The input board provides 16 "contact closure" inputs. In other words, a switch of some kind connects two pins. This is typical of the way that motion detectors and door switches work. The input board has the GPIO pins pulled high and the external device will close a switch to connect the pin to ground.

The circuit uses an opto-isolator (sometimes called an opto-coupler) to provide protection to the GPIO pins. This is prudent since the inputs are connected to wires that run all over my house and anything could happen to put bad voltage onto those lines. I even went as far as having the opto-isolators in sockets so they could easily be replaced if they are blown. That's probably excessive, but it was easy enough to include, so I did.

Again, I used a GPIO extender. This time a MCP23017, which provides 16 GPIO pins with an I2C bus connection. Both of the extender chips I used will default to I2C bus address 0x20, so I set the address pins on this one so that it will appear on the bus at address 0x21. Note that A0 is tied high while A1 and A2 are tied low.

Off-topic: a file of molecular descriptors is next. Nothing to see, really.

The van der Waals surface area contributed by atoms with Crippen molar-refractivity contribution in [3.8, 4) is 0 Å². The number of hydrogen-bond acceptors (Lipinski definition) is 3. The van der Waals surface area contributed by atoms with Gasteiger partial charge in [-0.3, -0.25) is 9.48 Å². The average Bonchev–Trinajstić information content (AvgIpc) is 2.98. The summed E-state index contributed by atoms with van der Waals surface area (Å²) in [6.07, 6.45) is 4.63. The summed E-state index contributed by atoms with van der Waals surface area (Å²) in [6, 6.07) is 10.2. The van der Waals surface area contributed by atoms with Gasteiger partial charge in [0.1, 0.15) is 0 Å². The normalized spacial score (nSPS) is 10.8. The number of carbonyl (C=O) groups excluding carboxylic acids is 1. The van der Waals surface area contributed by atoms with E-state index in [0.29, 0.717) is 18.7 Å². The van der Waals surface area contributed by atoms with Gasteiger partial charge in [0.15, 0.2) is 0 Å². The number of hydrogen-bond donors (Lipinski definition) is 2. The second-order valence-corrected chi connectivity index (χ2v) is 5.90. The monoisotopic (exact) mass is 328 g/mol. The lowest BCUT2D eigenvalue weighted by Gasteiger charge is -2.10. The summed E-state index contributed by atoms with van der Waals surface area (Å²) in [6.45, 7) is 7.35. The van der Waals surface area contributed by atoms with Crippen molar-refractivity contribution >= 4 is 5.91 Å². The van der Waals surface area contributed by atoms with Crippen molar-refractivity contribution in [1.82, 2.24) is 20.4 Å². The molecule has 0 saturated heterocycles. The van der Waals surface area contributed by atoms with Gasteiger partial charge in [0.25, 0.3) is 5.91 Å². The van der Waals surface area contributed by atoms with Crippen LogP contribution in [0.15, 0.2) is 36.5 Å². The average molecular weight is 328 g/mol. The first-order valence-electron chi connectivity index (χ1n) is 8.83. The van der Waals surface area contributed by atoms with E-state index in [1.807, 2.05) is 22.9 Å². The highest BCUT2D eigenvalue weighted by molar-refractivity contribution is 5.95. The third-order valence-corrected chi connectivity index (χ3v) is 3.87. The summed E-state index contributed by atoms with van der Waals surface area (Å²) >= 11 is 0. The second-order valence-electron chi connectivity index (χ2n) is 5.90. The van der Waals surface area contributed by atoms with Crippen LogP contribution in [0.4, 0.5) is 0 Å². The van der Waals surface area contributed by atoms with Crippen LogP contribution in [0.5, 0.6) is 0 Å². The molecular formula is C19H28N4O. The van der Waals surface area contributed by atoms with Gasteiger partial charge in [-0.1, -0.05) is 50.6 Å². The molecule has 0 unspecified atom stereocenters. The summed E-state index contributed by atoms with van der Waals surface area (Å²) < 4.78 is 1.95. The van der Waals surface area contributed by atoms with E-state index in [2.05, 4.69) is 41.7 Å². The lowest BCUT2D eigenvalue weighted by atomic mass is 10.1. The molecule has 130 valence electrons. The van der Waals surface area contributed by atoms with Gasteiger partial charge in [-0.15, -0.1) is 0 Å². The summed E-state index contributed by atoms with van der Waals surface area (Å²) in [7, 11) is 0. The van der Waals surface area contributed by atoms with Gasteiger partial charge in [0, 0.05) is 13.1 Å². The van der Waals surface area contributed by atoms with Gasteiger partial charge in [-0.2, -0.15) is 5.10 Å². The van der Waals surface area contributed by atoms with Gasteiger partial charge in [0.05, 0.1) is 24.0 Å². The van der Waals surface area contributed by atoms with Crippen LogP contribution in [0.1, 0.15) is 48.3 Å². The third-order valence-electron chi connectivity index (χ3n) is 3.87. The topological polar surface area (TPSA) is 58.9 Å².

X10 Interface

X10 Interface

I control the X10 devices using a CM11A interface from ActiveHome. These haven't been made for a while now, but are still available on eBay. It connects via a serial port. NOTE: I had to swap send and receive from the original design of the Bus Hat to connect directly to the CM11A.

I have several X10 controllers for lighting as well as several wireless motion detectors that connect to X10 through a bridge device. These are convenient since they don't require running wires. The downside is that they use batteries. Fortunately, they are fairly efficient and only require replacing a few times a year.

Smart Phone Interface

Smart Phone User Interface

What home automation system would be complete without a smart phone app? A web interface is much more universally usable, so I went that route rather than writing a phone app. Besides, I'm an Android guy, but my other half uses an iPhone. I had no desire to go down that rabbit hole.

The web interface was created using Apache, PHP, and the socket interface to the alarm/automation system. The details on that will have to be a post of its own.